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Sunday, November 20, 2005

Why is Public Interest in the Fed Falling?

Alan S. Blinder of Princeton University was vice chairman of the Federal Reserve Board from 1994 to 1996. He explains why the Fed as not as prominent in the national news as it once was:

Are the Fed Fights Over? By Aan S. Blinder, Commentary, NY Times: Something rare and important happened in Washington on Tuesday. ... The Senate held a hearing on the nomination of Ben Bernanke to be the new chairman of the Federal Reserve Board. The last time that happened was in July 1987, when Alan Greenspan was first confirmed. Before that, it was Paul Volcker in July 1979. This newspaper's own coverage offers a revealing historical progression. On the morning after Mr. Volcker's hearing, the paper ran a Page 1 article ... Eight years later, the article on Mr. Greenspan's confirmation hearing appeared on the first business page. And... the account of Mr. Bernanke's hearing was on Page 4 of the business section...

The Federal Reserve chairman is widely agreed to have more influence on the national economy than does the president of the United States. Yet the national news media - as opposed to the specialized financial news media, which dote on the Fed - seem to find monetary policy less engaging than they did in 1979 or 1987. Why? One reason is clearly Mr. Bernanke's ability and qualifications, which make him a stellar choice in the eyes of Republicans and Democrats alike. ... But that cannot be the whole story, for Mr. Volcker and Mr. Greenspan were also widely acclaimed at the times of their confirmations. A second reason is that these are pretty placid times for the nation's central bank. The United States has not had an inflation scare for 15 years. While the Fed is now raising interest rates, it is merely bringing them up from their previous abnormally low levels ... at a pace it calls "measured," with clear warnings at each step. No fuss, no muss, no bother - and limited public interest.

The situation was different when Paul Volcker went up for confirmation in July 1979. High inflation had plagued the country for years and was about to get worse. Taming it ranked high on the national agenda, maybe at the top. So the Federal Reserve's monetary policy claimed the public's and the news media's attention. By the time Alan Greenspan was confirmed in 1987, inflation had been under control for several years, and the Fed's policy interest rate had barely changed over the previous 15 months. Both inflation and the Fed therefore commanded much less of the limelight. If you read the hearing transcript, you will find that as much attention was paid to the federal budget deficit and the trade deficit as to inflation and the Fed's interest rate policy. (Sound familiar?) ... But there is a third, and very important, reason that Mr. Bernanke's nomination and confirmation have received so little press attention. The happy truth is that monetary policy is not very controversial - and is certainly not very political - these days.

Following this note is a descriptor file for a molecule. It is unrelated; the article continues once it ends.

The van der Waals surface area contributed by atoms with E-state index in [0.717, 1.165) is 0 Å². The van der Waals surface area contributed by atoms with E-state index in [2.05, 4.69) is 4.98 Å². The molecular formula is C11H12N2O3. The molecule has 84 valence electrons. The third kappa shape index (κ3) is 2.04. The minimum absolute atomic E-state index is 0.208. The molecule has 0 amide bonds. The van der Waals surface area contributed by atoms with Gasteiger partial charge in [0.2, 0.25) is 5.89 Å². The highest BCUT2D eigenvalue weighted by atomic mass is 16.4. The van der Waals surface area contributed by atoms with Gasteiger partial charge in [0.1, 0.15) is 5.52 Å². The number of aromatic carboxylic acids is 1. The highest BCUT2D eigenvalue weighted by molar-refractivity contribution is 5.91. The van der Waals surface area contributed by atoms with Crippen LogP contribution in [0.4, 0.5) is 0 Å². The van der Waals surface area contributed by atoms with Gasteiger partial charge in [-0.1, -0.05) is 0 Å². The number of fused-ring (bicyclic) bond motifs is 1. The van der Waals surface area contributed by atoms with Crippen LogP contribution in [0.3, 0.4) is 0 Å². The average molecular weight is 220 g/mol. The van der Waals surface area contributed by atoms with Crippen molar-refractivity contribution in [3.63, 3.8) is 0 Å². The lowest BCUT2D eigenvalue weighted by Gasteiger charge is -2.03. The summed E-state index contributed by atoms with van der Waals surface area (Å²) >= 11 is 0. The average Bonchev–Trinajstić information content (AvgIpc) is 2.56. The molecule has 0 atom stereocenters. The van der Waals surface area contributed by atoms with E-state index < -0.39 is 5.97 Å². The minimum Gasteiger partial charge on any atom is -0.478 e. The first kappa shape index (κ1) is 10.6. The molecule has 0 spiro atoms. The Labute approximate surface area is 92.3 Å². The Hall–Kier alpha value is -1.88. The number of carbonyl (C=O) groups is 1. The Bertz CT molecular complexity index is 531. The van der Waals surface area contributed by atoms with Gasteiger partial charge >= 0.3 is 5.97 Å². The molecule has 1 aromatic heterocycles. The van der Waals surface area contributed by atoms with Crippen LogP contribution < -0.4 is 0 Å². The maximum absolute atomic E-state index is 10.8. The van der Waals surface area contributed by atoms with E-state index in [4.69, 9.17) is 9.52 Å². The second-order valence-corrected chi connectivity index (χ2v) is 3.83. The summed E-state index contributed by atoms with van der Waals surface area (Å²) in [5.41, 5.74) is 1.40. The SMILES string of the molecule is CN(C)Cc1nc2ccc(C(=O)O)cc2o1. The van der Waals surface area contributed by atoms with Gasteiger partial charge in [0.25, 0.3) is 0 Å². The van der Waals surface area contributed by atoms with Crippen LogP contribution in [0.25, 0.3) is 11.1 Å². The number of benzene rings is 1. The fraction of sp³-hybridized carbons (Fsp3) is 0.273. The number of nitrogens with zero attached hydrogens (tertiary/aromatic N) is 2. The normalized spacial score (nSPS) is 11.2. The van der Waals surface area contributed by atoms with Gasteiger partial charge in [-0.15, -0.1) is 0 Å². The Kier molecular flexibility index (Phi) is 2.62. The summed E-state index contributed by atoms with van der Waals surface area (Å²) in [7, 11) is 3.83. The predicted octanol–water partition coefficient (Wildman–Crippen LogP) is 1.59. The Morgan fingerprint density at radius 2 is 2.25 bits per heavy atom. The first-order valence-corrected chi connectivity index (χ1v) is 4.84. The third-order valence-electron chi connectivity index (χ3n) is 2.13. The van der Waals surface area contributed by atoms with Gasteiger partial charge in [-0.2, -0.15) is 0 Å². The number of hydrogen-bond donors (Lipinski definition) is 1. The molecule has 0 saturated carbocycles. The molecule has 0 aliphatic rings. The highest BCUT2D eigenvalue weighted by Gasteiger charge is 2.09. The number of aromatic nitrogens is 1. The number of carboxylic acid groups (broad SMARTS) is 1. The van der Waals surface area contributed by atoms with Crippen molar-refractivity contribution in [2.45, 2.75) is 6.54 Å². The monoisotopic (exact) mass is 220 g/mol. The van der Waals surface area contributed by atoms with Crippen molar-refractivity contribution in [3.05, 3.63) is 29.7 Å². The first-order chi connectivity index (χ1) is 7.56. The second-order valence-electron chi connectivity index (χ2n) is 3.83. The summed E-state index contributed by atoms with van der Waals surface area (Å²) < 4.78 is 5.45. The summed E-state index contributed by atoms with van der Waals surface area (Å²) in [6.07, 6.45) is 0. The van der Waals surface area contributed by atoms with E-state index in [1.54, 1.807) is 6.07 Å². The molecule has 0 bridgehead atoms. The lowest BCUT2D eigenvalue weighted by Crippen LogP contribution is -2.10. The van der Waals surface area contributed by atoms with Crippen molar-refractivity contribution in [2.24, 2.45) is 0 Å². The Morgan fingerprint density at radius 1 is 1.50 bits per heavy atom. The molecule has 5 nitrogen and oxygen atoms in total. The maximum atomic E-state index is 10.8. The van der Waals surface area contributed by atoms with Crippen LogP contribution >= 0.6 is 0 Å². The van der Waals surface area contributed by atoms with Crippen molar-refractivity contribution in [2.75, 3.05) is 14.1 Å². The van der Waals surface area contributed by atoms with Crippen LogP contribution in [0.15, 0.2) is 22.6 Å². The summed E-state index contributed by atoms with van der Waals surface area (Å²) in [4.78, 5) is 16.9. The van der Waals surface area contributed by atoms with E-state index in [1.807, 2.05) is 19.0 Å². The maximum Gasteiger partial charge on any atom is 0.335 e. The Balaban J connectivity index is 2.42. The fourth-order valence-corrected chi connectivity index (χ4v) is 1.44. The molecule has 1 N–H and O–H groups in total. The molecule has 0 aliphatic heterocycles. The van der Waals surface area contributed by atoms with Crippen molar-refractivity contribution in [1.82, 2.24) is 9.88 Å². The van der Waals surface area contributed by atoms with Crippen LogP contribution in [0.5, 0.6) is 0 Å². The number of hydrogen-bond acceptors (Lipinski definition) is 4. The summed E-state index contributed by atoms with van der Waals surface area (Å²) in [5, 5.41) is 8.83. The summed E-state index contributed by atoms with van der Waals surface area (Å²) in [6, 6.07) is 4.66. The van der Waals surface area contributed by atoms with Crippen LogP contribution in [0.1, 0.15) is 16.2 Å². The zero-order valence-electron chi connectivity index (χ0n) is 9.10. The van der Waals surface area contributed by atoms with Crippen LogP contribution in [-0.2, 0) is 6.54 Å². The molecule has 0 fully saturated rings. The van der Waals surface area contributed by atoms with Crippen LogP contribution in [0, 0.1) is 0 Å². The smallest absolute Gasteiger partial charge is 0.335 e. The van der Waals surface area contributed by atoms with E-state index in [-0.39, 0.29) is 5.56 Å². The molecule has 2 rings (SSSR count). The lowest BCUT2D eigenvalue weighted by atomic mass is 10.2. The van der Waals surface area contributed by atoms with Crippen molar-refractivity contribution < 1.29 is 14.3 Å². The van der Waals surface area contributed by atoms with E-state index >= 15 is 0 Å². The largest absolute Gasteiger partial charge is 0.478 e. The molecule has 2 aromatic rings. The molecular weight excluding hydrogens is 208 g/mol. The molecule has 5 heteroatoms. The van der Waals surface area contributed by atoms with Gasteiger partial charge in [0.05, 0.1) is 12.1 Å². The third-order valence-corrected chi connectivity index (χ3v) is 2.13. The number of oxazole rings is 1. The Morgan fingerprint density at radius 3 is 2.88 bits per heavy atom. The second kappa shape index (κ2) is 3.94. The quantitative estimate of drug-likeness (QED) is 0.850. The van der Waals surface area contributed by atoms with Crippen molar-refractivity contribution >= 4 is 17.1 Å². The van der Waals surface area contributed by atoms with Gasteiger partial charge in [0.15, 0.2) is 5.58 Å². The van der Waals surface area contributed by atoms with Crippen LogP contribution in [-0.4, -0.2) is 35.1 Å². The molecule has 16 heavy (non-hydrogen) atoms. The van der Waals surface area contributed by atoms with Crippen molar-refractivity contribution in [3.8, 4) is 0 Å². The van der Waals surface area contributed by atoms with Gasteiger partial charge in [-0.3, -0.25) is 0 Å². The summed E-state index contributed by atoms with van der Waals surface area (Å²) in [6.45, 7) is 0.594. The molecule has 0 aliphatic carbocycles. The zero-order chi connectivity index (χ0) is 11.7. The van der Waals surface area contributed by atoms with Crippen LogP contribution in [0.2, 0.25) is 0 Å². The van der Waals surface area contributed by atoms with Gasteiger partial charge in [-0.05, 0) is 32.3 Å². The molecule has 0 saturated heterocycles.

Instead, there is a strong intellectual and political consensus that the central bank should be free of political interference, should keep inflation low and should promote high employment. Furthermore, while central banking remains part art, part science, the science has clearly been gaining on the art in recent decades. Central bankers around the world are increasingly thought of as technocrats, not as philosopher-kings or sorcerers. It was not always thus. In the early days of the republic, Hamilton and Jefferson battled over whether the young country should have a central bank at all. No one was thinking about "monetary policy" back then, but they were thinking about "sound money." While Hamilton won that debate, the first Bank of the United States lasted only 20 years before falling prey to populist politics. A similar fate befell the second Bank of the United States under Andrew Jackson. These were intense political struggles. .. In fact, ... [Bernanke's] hearing illustrated a new reality: that debates over monetary policy are now apt to be boring and technical - and far removed from politics.

These are salutary developments. John Maynard Keynes once longed for the day when economists would be "humble, competent people, on a level with dentists." At least as far as central bankers are concerned, we are not quite there yet. Mr. Bush's choice of Mr. Bernanke remains far more important than his choice of a dentist. But not important enough to make Page 1.

The underlying theoretical support for inflation targeting in the conduct of monetary policy and the more technocratic approach that comes out of it may owe part of its success to the fact that such an automated rule-like transparent process helps to remove politics from the process. Commitment to a particular course of action that is known in advance and enjoys theoretical support makes it easier to resist political  pressure to change course and, as noted in the article, helps to confine the debate to the technical merits of the approach.

    Posted by on Sunday, November 20, 2005 at 12:33 AM in Economics, Monetary Policy, Politics | Permalink  TrackBack (0)  Comments (17)

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